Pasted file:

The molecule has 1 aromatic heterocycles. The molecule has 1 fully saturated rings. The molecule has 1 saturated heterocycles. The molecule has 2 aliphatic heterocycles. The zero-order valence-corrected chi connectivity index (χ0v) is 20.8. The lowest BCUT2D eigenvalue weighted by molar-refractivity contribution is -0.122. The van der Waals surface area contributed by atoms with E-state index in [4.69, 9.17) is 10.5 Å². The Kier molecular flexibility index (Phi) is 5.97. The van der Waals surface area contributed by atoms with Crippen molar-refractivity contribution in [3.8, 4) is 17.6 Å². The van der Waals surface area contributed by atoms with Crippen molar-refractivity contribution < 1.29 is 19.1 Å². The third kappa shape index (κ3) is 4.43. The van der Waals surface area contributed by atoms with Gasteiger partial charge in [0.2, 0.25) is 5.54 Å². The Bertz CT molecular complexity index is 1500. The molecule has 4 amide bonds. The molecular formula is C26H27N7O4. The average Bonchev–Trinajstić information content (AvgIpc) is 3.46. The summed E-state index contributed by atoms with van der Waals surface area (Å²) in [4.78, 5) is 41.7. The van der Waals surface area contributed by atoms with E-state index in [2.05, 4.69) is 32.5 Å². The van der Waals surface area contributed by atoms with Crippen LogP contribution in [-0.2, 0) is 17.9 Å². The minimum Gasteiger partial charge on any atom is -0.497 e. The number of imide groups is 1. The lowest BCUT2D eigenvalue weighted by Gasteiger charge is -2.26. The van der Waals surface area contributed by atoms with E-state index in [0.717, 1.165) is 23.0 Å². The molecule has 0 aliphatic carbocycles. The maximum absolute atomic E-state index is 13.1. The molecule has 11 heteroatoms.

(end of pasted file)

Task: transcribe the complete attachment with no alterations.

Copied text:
The molecule has 1 aromatic heterocycles. The molecule has 1 fully saturated rings. The molecule has 1 saturated heterocycles. The molecule has 2 aliphatic heterocycles. The zero-order valence-corrected chi connectivity index (χ0v) is 20.8. The lowest BCUT2D eigenvalue weighted by molar-refractivity contribution is -0.122. The van der Waals surface area contributed by atoms with E-state index in [4.69, 9.17) is 10.5 Å². The Kier molecular flexibility index (Phi) is 5.97. The van der Waals surface area contributed by atoms with Crippen molar-refractivity contribution in [3.8, 4) is 17.6 Å². The van der Waals surface area contributed by atoms with Crippen molar-refractivity contribution < 1.29 is 19.1 Å². The third kappa shape index (κ3) is 4.43. The van der Waals surface area contributed by atoms with Gasteiger partial charge in [0.2, 0.25) is 5.54 Å². The Bertz CT molecular complexity index is 1500. The molecule has 4 amide bonds. The molecular formula is C26H27N7O4. The average Bonchev–Trinajstić information content (AvgIpc) is 3.46. The summed E-state index contributed by atoms with van der Waals surface area (Å²) in [4.78, 5) is 41.7. The van der Waals surface area contributed by atoms with E-state index in [2.05, 4.69) is 32.5 Å². The van der Waals surface area contributed by atoms with Crippen LogP contribution in [-0.2, 0) is 17.9 Å². The minimum Gasteiger partial charge on any atom is -0.497 e. The number of imide groups is 1. The lowest BCUT2D eigenvalue weighted by Gasteiger charge is -2.26. The van der Waals surface area contributed by atoms with E-state index in [0.717, 1.165) is 23.0 Å². The molecule has 0 aliphatic carbocycles. The maximum absolute atomic E-state index is 13.1. The molecule has 11 heteroatoms.